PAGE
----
Once the truck left, Derrick finished moving the bales from the driveway to our house site. We placed another couple bales before calling it a day.
Bottom line: On Friday, we received 52 bales from the landfill and moved them onto our site. We laid 11 of these into our back wall. Back wall: 2/3 done!
Saturday: Derrick came out for a full day of work. We almost had enough bales to complete the back wall and one of the side walls -- only one bale short. We finished the back wall. The bottom row had determined the size of the house: we set the "key stone" as the third bale -- the bale rotated 90 degrees to start the west wall, which we pretty much centered on the west wall foundation. Then we fit in bales until we reached the east wall foundation. We had poured that foundation wide to allow a fudge factor. Once our back wall overlapped with that east wall foundation, the next bale was rotated 90 degrees to start the east wall.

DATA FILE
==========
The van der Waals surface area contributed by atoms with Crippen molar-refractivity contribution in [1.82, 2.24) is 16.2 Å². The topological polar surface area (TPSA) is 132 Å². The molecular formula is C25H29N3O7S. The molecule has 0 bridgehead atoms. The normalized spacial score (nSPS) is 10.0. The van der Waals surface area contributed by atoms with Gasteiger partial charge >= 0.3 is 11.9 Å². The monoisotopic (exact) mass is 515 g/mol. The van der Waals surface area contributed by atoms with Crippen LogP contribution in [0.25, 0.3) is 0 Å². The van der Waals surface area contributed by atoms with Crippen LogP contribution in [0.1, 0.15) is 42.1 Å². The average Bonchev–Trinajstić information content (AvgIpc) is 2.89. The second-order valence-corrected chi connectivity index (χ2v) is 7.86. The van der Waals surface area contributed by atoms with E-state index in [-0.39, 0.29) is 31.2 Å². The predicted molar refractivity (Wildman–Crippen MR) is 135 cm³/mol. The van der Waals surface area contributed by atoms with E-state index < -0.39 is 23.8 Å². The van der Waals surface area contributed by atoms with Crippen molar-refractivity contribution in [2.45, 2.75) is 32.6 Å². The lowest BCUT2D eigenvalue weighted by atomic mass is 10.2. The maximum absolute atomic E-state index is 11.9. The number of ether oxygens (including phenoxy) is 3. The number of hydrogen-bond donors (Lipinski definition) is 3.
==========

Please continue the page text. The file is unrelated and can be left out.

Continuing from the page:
The second row of bales for the back wall could be whatever length, since it doesn't interlock with the side walls. So when placing the middle row, we started in the center and worked out from there until we overlapped the last bale on the bottom. The top row was a crapshoot -- we just hoped the bales on top would match the bottom row.
We started with the "key" bales -- the two 90-degree rotated bales -- and lined them up with their counterparts in the bottom row. Then we worked our way in toward the center, and then placed the last bale to fill in the gap. It all went in pretty well -- maybe not as tight as the other rows, but there were no gaps. Chip and I had some different ideas about how to do things at times (we both are pretty used to doing things independently and in our own way), but it all worked out